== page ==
IU uses music to evoke memories in elderly dementia patients: BTN LiveBIG

University of Indiana's Music and Memory program at Better Day Club. Clockwise from left: Zoe Schrader, Anna Lubbers (both students), Dr. Jennie Gubner, and Joy.

IU uses music to evoke memories in elderly dementia patients: BTN LiveBIG

The cheerful melody of Frank Sinatra’s “The Way You Look Tonight” melted away a persistent anxiety for one elder participant of the Music and Memory program in Bloomington, Indiana.

Indiana University senior Sarah Bobby worked with the man at Better Day Club, an adult day program for individuals experiencing early to moderate stages of Alzheimer’s or dementia.

“He closed his eyes, sat back, and started singing along to the song,” Bobby says. “The director of Better Day Club, Cathleen [Weber], and the gentleman’s wife were brought to tears because they couldn’t believe how relaxed he was.”

Bobby met the man through a service learning course at IU called Music and Memory. Taught by Jennie Gubner, visiting lecturer in the Department of Folklore and Ethnomusicology, the course takes an ethnomusicological approach to interaction with individuals with dementia and Alzheimer’s.

“Ethnomusicologists study all the ways that music is meaningful and all the ways that music is more than just sound and more than just entertainment,” says Gubner. She describes an ethnographic perspective as “an emphasis on the fieldwork encounter, oral history and telling personal one-on-one stories as opposed to a more hard-science, data-analytical approach.”

Gubner’s students learn about ethnomusicology and how music is connected to health and wellness in different cultures around the world. They read articles about music’s connection to dementia and Alzheimer’s and ethnomusicological fieldwork on music’s relationship to the brain.

Then, students conduct fieldwork of their own. In Gubner’s spring course at IU, 18 students worked with two certified Music and Memory facilities — Better Day Club and Gentry Park Senior Living. They interacted with elders and their families to learn about meaningful musical experiences and create personalized playlists. Finally, the students told the stories of their interactions and experiences by creating films.

“The music allowed the students, the participants and their family members to interact on a more intimate level than some of them may have experienced in years,” Bobby recalls. “It just blows my mind that music can allow for that type of connection between family members.”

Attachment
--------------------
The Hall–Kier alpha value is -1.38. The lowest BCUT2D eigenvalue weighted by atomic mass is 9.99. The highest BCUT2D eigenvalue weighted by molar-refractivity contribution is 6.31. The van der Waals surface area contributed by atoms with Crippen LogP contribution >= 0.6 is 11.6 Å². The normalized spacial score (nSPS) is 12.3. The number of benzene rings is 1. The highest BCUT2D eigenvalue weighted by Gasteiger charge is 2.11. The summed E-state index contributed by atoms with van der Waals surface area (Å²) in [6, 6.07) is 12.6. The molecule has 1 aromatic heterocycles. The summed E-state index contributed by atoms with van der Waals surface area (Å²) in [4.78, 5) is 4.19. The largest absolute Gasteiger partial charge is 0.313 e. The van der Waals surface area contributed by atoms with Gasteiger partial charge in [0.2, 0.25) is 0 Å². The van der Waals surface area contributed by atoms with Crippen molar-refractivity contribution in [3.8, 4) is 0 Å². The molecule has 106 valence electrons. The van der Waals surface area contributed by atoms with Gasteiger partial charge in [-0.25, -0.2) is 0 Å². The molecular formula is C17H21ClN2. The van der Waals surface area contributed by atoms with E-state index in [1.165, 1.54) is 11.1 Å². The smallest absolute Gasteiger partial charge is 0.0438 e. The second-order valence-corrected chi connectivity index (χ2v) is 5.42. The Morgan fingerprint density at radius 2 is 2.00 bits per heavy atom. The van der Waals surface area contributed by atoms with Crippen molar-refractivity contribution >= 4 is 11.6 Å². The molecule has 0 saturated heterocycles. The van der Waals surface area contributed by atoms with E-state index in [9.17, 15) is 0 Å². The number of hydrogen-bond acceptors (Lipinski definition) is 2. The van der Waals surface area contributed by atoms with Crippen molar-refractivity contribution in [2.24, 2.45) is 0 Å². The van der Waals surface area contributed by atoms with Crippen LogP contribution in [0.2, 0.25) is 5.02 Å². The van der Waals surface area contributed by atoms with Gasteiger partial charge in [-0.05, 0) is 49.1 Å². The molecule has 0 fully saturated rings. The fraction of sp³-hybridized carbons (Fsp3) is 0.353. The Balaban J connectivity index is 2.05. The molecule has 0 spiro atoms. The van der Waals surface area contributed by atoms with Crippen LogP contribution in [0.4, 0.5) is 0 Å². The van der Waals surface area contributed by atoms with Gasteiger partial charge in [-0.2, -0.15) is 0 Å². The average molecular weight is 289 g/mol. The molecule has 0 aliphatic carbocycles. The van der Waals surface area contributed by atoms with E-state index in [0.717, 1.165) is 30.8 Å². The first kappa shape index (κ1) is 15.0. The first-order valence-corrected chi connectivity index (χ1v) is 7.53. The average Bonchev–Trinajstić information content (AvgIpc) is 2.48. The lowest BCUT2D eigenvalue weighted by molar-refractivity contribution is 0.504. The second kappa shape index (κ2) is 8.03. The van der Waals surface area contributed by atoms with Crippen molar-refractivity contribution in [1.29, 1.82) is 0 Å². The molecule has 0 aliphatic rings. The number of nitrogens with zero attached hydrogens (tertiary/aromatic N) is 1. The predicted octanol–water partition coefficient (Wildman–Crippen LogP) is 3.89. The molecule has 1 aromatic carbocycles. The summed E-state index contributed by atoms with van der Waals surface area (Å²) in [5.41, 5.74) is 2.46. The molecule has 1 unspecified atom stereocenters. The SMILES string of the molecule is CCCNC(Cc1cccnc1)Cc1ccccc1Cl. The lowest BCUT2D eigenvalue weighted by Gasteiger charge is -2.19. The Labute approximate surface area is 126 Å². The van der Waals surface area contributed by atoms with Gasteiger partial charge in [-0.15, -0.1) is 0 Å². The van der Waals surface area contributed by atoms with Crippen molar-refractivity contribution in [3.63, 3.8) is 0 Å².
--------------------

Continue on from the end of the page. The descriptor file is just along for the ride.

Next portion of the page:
Gubner first introduced the Music and Memory course at Colby College in Maine. She was inspired by a 2014 documentary called “Alive Inside” which details the work of Dan Cohen, founder of the nonprofit organization Music and Memory.

Upon her arrival in Bloomington, Gubner worked to get the two local facilities certified in Cohen’s program, an endeavor that costs around $1,000 per facility, covering staff training and the cost of iPods and equipment. Today, veterans of her course are continuing that work through their self-formed Music and Memory club in Bloomington.

In her work, Gubner found that music can even help retrieve memories, a phenomenon she describes as “how music lights up all these pathways in our brain capable of connecting elders to ‘lost’ or misplaced experiences.”

Gubner highlights this incredible connection during her course, but she hopes her students walk away with an even broader understanding of the benefits of music.

“Really what this is about is the sum of all the hundreds of moments from spending time together — of creating these moments of joy, of wellness, of health,” Gubner says. “What we really need to do is rethink how we’re spending time with elders in our lives, how we can better engage with elders in our communities, and how we can encourage everyone to value these kinds of non-pharmacological programs that emphasize creativity, and really personalized creativity.”

Gubner says she will welcome a new class of students to Music and Memory in the fall. She’s also raising money for the work through a GoFundMe campaign.

“The more I [teach this course], the more excited I am to be doing this work,” she says. “The more it develops, the more I see potential for how this project can grow, and that pushes me forward.”

Anyone interested in donating an old or new iPod to Music and Memory can send them to:

Jennie Gubner
800 E 3rd St. Rm 213
Bloomington, IN, 47405

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